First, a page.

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Phlogiston as a Case Study of Scientific Rationality

Hricko, Jonathon (2014) Phlogiston as a Case Study of Scientific Rationality. [Preprint]

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Abstract

A number of prominent defenders of the phlogiston theory identified phlogiston with hydrogen in the late eighteenth century, and I argue that this identification was fairly well-entrenched by the early nineteenth century. In light of this identification, I examine the ways in which retaining phlogiston could have retarded scientific progress, and also the ways in which it could have benefited science. I argue that it was rational for chemists to eliminate phlogiston, but that it also would have been rational for them to retain it. I situate my arguments for these claims in relation to Hasok Chang's recent work on the Chemical Revolution. And I conclude that there is a sense in which scientific rationality concerns what is permissible, as opposed to what is required, so that retention and elimination may, at least sometimes, both be rationally permissible options.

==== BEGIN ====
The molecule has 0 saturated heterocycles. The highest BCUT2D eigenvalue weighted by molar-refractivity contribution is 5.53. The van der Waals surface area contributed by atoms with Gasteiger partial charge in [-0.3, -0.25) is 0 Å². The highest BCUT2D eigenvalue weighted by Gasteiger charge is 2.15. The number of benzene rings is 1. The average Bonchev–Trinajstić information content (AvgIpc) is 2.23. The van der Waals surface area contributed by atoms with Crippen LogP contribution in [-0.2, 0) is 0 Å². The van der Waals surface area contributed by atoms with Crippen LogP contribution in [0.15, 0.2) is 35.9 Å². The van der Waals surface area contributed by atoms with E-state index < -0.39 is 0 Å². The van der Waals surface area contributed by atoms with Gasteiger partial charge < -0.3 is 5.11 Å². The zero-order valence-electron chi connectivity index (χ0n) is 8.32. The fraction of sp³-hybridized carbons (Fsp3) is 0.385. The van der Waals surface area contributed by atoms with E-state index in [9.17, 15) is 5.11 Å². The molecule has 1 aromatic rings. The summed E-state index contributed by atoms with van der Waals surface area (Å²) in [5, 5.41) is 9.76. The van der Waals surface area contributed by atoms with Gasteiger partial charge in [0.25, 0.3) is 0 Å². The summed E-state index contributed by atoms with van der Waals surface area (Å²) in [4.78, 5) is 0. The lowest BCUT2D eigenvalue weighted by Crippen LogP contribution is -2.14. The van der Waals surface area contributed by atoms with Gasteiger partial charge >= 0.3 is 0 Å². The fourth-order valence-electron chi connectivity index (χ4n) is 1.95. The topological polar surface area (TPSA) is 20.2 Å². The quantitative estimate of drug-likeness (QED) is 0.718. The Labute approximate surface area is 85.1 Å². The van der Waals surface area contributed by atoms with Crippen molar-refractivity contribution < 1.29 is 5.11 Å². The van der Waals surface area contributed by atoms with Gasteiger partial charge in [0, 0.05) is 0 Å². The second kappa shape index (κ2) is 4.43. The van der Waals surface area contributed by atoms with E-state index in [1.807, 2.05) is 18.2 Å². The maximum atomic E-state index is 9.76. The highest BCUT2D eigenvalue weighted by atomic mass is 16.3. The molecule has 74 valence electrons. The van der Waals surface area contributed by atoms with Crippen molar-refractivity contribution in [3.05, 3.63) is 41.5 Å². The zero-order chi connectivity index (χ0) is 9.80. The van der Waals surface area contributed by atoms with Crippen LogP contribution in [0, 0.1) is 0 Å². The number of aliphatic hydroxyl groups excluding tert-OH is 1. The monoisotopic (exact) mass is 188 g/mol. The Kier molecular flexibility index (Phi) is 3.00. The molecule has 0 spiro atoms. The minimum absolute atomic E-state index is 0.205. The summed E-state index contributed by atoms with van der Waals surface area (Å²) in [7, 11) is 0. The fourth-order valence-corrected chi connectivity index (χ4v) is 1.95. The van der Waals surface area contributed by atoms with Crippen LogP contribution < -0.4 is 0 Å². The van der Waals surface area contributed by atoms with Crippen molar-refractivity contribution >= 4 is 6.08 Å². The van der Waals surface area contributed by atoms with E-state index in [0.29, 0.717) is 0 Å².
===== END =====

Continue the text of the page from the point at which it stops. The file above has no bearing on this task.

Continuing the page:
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Item Type: Preprint
Creators:
CreatorsEmailORCID
Hricko, Jonathonjonathon.hricko@gmail.com
Keywords: phlogiston, oxygen, Chemical Revolution, rationality
Subjects: Specific Sciences > Chemistry
General Issues > History of Science Case Studies
Depositing User: Jonathon Hricko
Date Deposited: 24 Sep 2014 14:10
Last Modified: 24 Sep 2014 14:10
Item ID: 11040
Subjects: Specific Sciences > Chemistry
General Issues > History of Science Case Studies
Date: 23 September 2014
URI: http://philsci-archive.pitt.edu/id/eprint/11040

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